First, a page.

Elizabeth Barrette (ysabetwordsmith) wrote,
Elizabeth Barrette

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Toroidal Bubbles and Sapience

I first saw a video of cetaceans making toroidal bubbles on Facebook, and then also found this clip elsewhere.

Dolphins and other cetaceans can blow toroidal bubbles underwater. The video shows the dolphins in particular manipulating the bubbles quite skillfully to change their size and direction. The dolphins display a similar playful interaction with the bubbles that they do with toys such as plastic hoops provided by humans.

I propose that this constitutes two qualities which count toward the verification of sapience:

* making artifacts

* a sense of aesthetics demonstrated by creating or doing things solely for pleasure, without practical use

The dolphins have unquestionably constructed the bubbles. These are not tools which can be used to produce a material benefit. They are toys, or perhaps performance art given that some dolphins seem to enjoy hamming around for an audience. It is particularly interesting that dolphins have made something from scratch rather than picked up an object from the environment to play with.

It does not matter than the material is not as solid as most materials preferred by human crafters, but that does give us a hint to pay more attention to ephemeral technology. Cetaceans don't have hands but they do seem quite adept at manipulating bubbles. Humpback whales not only coordinate their fishing efforts, but construct fishnets out of bubbles. This is the same material used to meet a survival need, hunting for food. Therefore, cetaceans use bubble technology for both recreational and practical purposes. I believe that humans have overlooked the significance of this because of a bias toward durable artifacts. They see the bubbles, but not the technology.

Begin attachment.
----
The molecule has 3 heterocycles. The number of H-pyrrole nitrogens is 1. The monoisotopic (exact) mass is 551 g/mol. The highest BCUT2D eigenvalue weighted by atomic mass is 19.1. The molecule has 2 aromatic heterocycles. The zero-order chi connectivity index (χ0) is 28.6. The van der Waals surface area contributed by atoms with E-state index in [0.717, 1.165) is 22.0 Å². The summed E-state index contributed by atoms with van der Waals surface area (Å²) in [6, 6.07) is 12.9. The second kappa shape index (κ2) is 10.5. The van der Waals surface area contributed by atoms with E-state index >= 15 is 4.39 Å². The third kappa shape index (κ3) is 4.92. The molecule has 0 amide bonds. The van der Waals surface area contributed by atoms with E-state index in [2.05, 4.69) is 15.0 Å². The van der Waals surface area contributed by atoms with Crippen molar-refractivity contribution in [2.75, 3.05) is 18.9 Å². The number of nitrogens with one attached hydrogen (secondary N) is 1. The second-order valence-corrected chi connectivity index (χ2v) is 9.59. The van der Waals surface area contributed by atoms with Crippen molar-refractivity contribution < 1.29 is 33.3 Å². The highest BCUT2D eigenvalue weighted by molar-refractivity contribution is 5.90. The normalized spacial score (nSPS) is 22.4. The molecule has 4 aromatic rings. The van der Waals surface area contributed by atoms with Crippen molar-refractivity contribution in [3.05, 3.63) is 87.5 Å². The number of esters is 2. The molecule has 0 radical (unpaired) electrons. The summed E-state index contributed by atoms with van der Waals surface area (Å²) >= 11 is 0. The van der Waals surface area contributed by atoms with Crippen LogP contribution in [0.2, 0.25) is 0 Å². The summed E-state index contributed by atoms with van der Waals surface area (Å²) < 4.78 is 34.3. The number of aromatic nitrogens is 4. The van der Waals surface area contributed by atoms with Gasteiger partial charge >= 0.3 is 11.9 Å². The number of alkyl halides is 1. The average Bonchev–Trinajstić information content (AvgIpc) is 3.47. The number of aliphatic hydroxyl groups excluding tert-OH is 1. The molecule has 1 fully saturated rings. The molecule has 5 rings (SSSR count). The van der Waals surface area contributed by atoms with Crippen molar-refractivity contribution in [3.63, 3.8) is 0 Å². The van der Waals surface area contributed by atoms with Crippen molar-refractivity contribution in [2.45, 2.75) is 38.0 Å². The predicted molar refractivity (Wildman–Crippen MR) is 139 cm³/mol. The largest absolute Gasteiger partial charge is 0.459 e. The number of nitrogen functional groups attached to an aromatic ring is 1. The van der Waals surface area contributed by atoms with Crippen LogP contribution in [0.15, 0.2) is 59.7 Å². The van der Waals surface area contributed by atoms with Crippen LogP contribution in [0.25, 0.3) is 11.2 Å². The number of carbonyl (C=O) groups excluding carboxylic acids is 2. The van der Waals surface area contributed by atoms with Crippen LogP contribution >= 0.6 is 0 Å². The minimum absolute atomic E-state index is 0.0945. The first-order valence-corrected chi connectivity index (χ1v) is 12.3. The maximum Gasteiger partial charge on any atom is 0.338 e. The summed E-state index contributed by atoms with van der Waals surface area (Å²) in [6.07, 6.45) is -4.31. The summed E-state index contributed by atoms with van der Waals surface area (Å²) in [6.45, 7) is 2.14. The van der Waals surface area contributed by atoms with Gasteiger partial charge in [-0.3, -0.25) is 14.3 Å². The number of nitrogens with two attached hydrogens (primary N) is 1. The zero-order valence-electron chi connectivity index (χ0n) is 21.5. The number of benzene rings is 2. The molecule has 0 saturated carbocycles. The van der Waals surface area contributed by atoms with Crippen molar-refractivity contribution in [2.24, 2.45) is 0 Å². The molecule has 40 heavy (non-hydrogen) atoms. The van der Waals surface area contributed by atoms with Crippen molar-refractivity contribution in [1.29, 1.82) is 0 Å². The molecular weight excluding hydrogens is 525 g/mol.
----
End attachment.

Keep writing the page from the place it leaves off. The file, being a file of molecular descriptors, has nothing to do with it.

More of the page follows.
Some thoughts for anyone in a position to observe cetaceans:

* Does the recreational use of bubbles constitute an actual game rather than freestyle play? That is, do dolphins create the bubbles with some specific goal(s) in mind? From the brief sampling it seemed as if the dolphins had specific ideas about what they wanted to do with the bubbles: catch them, change their size, swim through them, etc. It would be interesting to amass a sizable collection of dolphin/bubble events and then count to see if certain behaviors appear more often, if the dolphins seem to try and fail to do particular things, and if they improve at self-chosen goals over time. Does a novice bubble maker clumsily pop them, but keep trying until s/he learns how to clip off a smaller toroid? Does it take practice to learn how to blow a bubble and then swim through it? Do they challenge themselves with more difficult tricks after mastering the simpler ones? These would parallel some things that humans do in turning a simple toy into a more structured game.

* What else do cetaceans do with bubbles? Are there more examples of bubble technology used for recreational or practical purposes? What is the penetration of bubble technology through each species or cetaceans as a larger group? What are some differences and similarities between this and other technologies which rely on durable materials?

* Some cetaceans have also been observed using solid tools. For example, dolphins may pick up a sponge to protect their snout from sharp objects while probing the ocean floor for food. Likewise, captive dolphins may be provided with tools or toys, and wild ones may pick up human artifacts. Is there a correlation between the use of solid objects and the use of bubble technology? Does a species or individual prefer one at the expense of the other? Or does a general interest in manipulating objects carry over so that some use both types of technology with enthusiasm?

Tags: discussion, networking, science, video, wildlife

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